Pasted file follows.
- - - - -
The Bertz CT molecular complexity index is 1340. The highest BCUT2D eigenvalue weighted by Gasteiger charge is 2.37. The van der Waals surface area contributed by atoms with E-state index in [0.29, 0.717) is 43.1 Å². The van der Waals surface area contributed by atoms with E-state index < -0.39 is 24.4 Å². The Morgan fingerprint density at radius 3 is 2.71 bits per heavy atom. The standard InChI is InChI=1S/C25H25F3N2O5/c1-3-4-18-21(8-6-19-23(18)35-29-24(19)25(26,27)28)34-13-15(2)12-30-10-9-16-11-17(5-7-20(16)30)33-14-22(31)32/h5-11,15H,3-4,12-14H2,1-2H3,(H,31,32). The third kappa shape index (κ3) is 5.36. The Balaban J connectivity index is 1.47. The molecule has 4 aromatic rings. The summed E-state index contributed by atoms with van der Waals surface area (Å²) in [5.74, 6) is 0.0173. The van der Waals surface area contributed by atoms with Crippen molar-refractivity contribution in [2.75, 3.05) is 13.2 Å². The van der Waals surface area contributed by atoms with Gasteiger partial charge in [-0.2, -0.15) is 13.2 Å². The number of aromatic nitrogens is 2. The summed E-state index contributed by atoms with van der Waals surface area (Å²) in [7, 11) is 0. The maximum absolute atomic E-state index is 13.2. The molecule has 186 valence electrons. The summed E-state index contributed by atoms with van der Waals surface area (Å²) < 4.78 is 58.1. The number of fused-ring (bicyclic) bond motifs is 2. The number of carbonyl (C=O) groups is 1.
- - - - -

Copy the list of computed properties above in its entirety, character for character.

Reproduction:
The Bertz CT molecular complexity index is 1340. The highest BCUT2D eigenvalue weighted by Gasteiger charge is 2.37. The van der Waals surface area contributed by atoms with E-state index in [0.29, 0.717) is 43.1 Å². The van der Waals surface area contributed by atoms with E-state index < -0.39 is 24.4 Å². The Morgan fingerprint density at radius 3 is 2.71 bits per heavy atom. The standard InChI is InChI=1S/C25H25F3N2O5/c1-3-4-18-21(8-6-19-23(18)35-29-24(19)25(26,27)28)34-13-15(2)12-30-10-9-16-11-17(5-7-20(16)30)33-14-22(31)32/h5-11,15H,3-4,12-14H2,1-2H3,(H,31,32). The third kappa shape index (κ3) is 5.36. The Balaban J connectivity index is 1.47. The molecule has 4 aromatic rings. The summed E-state index contributed by atoms with van der Waals surface area (Å²) in [5.74, 6) is 0.0173. The van der Waals surface area contributed by atoms with Crippen molar-refractivity contribution in [2.75, 3.05) is 13.2 Å². The van der Waals surface area contributed by atoms with Gasteiger partial charge in [-0.2, -0.15) is 13.2 Å². The number of aromatic nitrogens is 2. The summed E-state index contributed by atoms with van der Waals surface area (Å²) in [7, 11) is 0. The maximum absolute atomic E-state index is 13.2. The molecule has 186 valence electrons. The summed E-state index contributed by atoms with van der Waals surface area (Å²) < 4.78 is 58.1. The number of fused-ring (bicyclic) bond motifs is 2. The number of carbonyl (C=O) groups is 1.